After Emmanuel Mudiay signed his $1.2 million deal in China, there was worry it might become a trend. That worry was escalated when recruit Skal Labissiere said going overseas was an option for him. Rob Dauster took a stand against players going overseas for a year with an opinion piece on why the chances are slim for it to become a habit.
“There simply isn’t all that much of a market for these guys abroad, particularly in Europe. When we’re talking about guys who can go pro overseas and make seven-figures, we’re talking about the elite of the elite. Andrew Wiggins, Jabari Parker, Jahlil Okafor, Mudiay. In a strong class, you’re looking at maybe five to seven guys who are worth consideration.”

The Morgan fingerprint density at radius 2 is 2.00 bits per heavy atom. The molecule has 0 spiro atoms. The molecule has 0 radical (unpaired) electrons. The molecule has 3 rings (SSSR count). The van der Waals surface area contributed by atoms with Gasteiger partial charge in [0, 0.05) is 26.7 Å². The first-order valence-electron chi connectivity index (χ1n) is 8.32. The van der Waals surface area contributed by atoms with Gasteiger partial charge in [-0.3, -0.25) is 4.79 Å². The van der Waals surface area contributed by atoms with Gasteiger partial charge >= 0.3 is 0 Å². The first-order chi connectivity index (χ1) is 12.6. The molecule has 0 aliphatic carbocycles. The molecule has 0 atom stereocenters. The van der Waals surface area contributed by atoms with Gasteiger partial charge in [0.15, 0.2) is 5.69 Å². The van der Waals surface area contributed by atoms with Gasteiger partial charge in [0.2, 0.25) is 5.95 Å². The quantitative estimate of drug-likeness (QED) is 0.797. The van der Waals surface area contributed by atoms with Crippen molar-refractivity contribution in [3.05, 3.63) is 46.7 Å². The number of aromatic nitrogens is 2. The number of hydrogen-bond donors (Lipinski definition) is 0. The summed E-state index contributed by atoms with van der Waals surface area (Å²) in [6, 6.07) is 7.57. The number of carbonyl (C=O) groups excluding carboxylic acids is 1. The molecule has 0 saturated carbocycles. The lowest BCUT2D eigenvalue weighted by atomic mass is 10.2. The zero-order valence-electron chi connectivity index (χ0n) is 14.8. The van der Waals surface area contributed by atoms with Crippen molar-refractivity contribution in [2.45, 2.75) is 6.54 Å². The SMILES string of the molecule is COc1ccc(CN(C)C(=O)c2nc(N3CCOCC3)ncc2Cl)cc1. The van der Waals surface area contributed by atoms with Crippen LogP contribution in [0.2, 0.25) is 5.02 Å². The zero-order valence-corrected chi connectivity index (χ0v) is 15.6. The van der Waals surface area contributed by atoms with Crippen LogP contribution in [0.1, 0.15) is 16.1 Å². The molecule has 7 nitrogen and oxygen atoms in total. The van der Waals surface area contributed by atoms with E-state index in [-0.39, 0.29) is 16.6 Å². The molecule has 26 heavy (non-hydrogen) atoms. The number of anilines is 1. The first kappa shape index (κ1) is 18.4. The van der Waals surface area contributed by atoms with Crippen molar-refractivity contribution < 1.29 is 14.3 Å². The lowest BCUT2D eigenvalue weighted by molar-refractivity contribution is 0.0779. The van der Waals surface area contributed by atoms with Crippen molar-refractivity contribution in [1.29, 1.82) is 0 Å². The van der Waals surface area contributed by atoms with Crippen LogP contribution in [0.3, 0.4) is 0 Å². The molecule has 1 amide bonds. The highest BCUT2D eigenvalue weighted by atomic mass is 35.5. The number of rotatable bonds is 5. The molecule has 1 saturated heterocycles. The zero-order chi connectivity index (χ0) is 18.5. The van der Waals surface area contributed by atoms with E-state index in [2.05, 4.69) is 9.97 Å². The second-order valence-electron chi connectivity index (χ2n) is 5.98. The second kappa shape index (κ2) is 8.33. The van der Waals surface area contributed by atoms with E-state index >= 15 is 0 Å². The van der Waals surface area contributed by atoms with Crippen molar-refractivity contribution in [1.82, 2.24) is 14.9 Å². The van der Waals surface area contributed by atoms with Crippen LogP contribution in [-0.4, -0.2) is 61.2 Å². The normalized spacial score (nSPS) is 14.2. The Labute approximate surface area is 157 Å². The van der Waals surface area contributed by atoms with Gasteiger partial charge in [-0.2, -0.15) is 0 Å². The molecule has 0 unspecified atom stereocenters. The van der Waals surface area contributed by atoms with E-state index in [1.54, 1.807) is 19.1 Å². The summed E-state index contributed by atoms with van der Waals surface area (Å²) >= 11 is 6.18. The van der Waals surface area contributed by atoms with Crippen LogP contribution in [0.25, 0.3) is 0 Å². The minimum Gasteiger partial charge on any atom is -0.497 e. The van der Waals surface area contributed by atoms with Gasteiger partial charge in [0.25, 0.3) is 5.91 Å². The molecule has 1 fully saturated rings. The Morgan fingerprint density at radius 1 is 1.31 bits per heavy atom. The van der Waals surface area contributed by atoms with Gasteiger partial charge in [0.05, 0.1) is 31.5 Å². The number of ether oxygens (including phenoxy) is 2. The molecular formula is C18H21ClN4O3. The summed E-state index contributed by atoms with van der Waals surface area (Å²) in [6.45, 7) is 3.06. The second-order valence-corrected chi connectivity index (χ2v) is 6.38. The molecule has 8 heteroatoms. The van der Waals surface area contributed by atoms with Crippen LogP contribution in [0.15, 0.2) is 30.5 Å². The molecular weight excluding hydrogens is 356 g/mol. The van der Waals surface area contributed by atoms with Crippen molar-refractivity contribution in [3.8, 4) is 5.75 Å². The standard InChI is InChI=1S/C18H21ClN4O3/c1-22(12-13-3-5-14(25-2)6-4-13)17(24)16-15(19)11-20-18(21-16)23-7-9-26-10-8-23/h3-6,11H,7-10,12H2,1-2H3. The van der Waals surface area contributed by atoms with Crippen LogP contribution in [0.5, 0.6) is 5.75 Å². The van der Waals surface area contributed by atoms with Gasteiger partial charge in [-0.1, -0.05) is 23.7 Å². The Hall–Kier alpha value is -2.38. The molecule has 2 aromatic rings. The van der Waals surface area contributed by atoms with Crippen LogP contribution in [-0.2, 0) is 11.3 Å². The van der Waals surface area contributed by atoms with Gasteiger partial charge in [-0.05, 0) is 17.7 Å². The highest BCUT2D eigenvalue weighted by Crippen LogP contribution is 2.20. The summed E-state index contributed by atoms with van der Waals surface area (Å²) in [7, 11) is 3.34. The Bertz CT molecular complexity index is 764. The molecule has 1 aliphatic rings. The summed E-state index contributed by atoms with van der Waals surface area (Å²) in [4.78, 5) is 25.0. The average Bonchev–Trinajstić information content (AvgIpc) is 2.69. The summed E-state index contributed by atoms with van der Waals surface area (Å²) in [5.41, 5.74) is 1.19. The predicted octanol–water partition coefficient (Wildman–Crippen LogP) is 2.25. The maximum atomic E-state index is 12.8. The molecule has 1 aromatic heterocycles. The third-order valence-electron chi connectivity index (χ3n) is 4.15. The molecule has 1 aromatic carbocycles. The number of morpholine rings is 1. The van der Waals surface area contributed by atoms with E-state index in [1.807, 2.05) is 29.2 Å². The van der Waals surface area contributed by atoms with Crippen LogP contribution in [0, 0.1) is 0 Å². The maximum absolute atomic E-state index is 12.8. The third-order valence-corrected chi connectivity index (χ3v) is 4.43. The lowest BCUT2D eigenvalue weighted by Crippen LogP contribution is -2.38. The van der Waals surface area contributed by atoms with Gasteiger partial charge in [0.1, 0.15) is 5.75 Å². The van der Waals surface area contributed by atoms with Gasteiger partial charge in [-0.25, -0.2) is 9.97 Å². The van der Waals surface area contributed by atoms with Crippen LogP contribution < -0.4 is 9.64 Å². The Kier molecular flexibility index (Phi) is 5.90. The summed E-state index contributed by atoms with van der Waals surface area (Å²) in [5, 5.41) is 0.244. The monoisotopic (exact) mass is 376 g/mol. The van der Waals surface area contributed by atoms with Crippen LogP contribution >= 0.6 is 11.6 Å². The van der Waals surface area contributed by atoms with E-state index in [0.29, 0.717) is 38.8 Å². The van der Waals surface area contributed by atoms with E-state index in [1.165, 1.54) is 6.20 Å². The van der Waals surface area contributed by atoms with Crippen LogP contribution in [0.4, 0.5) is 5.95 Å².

He also makes a valid argument on how unfair it is the overseas teams are used and get nothing in return for accepting the players. A player fresh out of high school is not ready to contribute major minutes, they would just be overpowered by the good teams.
A smart European team could start to flip American players for profit, signing them to $200,000-$300,000 contracts with $600,000 buyouts, the max an NBA team is allowed to pay. In theory, that makes sense.In practice, it doesn’t.If we’re going to be honest here, we need to acknowledge that any incoming freshman talented enough to garner that kind of deal from a European team has the avenues to get paid just as much, if not more, while he’s in college, and I say that without a shred of sarcasm.
You can read the full article and his views on Labissiere going overseas to play here.